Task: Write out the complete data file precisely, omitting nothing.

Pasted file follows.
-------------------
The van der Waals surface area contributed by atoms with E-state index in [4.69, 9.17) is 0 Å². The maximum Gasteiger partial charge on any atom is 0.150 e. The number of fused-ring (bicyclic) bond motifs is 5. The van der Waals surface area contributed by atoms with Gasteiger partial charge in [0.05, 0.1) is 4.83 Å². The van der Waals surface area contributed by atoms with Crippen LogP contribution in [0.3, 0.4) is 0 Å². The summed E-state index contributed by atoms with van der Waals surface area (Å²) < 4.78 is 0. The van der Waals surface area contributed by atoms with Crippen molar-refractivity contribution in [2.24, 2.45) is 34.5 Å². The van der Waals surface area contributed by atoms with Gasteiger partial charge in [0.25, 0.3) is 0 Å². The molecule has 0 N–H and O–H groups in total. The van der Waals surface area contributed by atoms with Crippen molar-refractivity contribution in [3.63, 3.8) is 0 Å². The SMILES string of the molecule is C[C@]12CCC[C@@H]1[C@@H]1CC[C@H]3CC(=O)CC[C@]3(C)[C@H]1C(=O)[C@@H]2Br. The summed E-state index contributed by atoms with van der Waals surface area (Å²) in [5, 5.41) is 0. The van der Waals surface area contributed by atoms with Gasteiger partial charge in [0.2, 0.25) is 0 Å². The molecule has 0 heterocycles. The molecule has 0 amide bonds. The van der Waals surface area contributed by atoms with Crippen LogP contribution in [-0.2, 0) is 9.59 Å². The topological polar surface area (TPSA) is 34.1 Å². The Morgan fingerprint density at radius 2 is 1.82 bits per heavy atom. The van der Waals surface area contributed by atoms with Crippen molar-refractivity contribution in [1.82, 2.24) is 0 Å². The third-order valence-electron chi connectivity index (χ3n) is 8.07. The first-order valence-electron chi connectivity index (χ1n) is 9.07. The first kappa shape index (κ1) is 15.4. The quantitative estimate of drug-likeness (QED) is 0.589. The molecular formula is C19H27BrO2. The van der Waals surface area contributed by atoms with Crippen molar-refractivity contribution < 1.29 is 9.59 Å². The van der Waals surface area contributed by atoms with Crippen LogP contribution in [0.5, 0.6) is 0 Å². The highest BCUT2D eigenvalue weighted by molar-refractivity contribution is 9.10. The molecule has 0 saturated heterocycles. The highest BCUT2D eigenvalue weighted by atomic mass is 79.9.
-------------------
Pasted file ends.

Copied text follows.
The van der Waals surface area contributed by atoms with E-state index in [4.69, 9.17) is 0 Å². The maximum Gasteiger partial charge on any atom is 0.150 e. The number of fused-ring (bicyclic) bond motifs is 5. The van der Waals surface area contributed by atoms with Gasteiger partial charge in [0.05, 0.1) is 4.83 Å². The van der Waals surface area contributed by atoms with Crippen LogP contribution in [0.3, 0.4) is 0 Å². The summed E-state index contributed by atoms with van der Waals surface area (Å²) < 4.78 is 0. The van der Waals surface area contributed by atoms with Crippen molar-refractivity contribution in [2.24, 2.45) is 34.5 Å². The van der Waals surface area contributed by atoms with Gasteiger partial charge in [0.25, 0.3) is 0 Å². The molecule has 0 N–H and O–H groups in total. The van der Waals surface area contributed by atoms with Crippen molar-refractivity contribution in [3.63, 3.8) is 0 Å². The SMILES string of the molecule is C[C@]12CCC[C@@H]1[C@@H]1CC[C@H]3CC(=O)CC[C@]3(C)[C@H]1C(=O)[C@@H]2Br. The summed E-state index contributed by atoms with van der Waals surface area (Å²) in [5, 5.41) is 0. The van der Waals surface area contributed by atoms with Gasteiger partial charge in [0.2, 0.25) is 0 Å². The molecule has 0 heterocycles. The molecule has 0 amide bonds. The van der Waals surface area contributed by atoms with Crippen LogP contribution in [-0.2, 0) is 9.59 Å². The topological polar surface area (TPSA) is 34.1 Å². The Morgan fingerprint density at radius 2 is 1.82 bits per heavy atom. The van der Waals surface area contributed by atoms with Crippen molar-refractivity contribution in [1.82, 2.24) is 0 Å². The third-order valence-electron chi connectivity index (χ3n) is 8.07. The first-order valence-electron chi connectivity index (χ1n) is 9.07. The first kappa shape index (κ1) is 15.4. The quantitative estimate of drug-likeness (QED) is 0.589. The molecular formula is C19H27BrO2. The van der Waals surface area contributed by atoms with Crippen molar-refractivity contribution < 1.29 is 9.59 Å². The van der Waals surface area contributed by atoms with Crippen LogP contribution in [0.5, 0.6) is 0 Å². The highest BCUT2D eigenvalue weighted by molar-refractivity contribution is 9.10. The molecule has 0 saturated heterocycles. The highest BCUT2D eigenvalue weighted by atomic mass is 79.9.